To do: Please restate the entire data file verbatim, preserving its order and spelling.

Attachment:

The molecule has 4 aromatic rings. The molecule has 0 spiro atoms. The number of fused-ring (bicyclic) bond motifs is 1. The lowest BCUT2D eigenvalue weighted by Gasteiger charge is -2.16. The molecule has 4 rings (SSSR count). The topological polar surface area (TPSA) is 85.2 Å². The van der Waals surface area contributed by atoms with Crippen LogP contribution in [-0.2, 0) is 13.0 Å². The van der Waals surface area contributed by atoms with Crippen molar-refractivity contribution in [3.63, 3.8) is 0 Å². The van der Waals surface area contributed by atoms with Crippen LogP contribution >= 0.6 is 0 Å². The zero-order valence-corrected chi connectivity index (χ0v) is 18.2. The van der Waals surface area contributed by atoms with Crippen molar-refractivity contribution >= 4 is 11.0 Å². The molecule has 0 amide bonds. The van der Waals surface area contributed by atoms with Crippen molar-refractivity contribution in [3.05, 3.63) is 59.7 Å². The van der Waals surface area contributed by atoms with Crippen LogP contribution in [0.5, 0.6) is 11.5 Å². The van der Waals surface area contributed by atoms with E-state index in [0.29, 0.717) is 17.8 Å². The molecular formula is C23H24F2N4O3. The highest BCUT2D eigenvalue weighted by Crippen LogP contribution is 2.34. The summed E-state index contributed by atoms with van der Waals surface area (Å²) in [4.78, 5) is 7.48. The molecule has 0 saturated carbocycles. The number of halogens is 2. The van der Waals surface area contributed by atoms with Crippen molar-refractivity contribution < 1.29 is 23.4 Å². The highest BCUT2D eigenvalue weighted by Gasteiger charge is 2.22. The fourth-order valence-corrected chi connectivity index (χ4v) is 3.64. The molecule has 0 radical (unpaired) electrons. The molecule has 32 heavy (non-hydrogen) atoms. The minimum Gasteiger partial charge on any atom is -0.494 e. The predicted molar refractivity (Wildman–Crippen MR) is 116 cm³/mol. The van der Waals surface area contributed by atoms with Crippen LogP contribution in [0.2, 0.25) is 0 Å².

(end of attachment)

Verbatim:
The molecule has 4 aromatic rings. The molecule has 0 spiro atoms. The number of fused-ring (bicyclic) bond motifs is 1. The lowest BCUT2D eigenvalue weighted by Gasteiger charge is -2.16. The molecule has 4 rings (SSSR count). The topological polar surface area (TPSA) is 85.2 Å². The van der Waals surface area contributed by atoms with Crippen LogP contribution in [-0.2, 0) is 13.0 Å². The van der Waals surface area contributed by atoms with Crippen molar-refractivity contribution in [3.63, 3.8) is 0 Å². The van der Waals surface area contributed by atoms with Crippen LogP contribution >= 0.6 is 0 Å². The zero-order valence-corrected chi connectivity index (χ0v) is 18.2. The van der Waals surface area contributed by atoms with Crippen molar-refractivity contribution >= 4 is 11.0 Å². The molecule has 0 amide bonds. The van der Waals surface area contributed by atoms with Crippen molar-refractivity contribution in [3.05, 3.63) is 59.7 Å². The van der Waals surface area contributed by atoms with Crippen LogP contribution in [0.5, 0.6) is 11.5 Å². The van der Waals surface area contributed by atoms with E-state index in [0.29, 0.717) is 17.8 Å². The molecular formula is C23H24F2N4O3. The highest BCUT2D eigenvalue weighted by Crippen LogP contribution is 2.34. The summed E-state index contributed by atoms with van der Waals surface area (Å²) in [4.78, 5) is 7.48. The molecule has 0 saturated carbocycles. The number of halogens is 2. The van der Waals surface area contributed by atoms with Crippen molar-refractivity contribution < 1.29 is 23.4 Å². The highest BCUT2D eigenvalue weighted by Gasteiger charge is 2.22. The fourth-order valence-corrected chi connectivity index (χ4v) is 3.64. The molecule has 0 radical (unpaired) electrons. The molecule has 32 heavy (non-hydrogen) atoms. The minimum Gasteiger partial charge on any atom is -0.494 e. The predicted molar refractivity (Wildman–Crippen MR) is 116 cm³/mol. The van der Waals surface area contributed by atoms with Crippen LogP contribution in [0.2, 0.25) is 0 Å².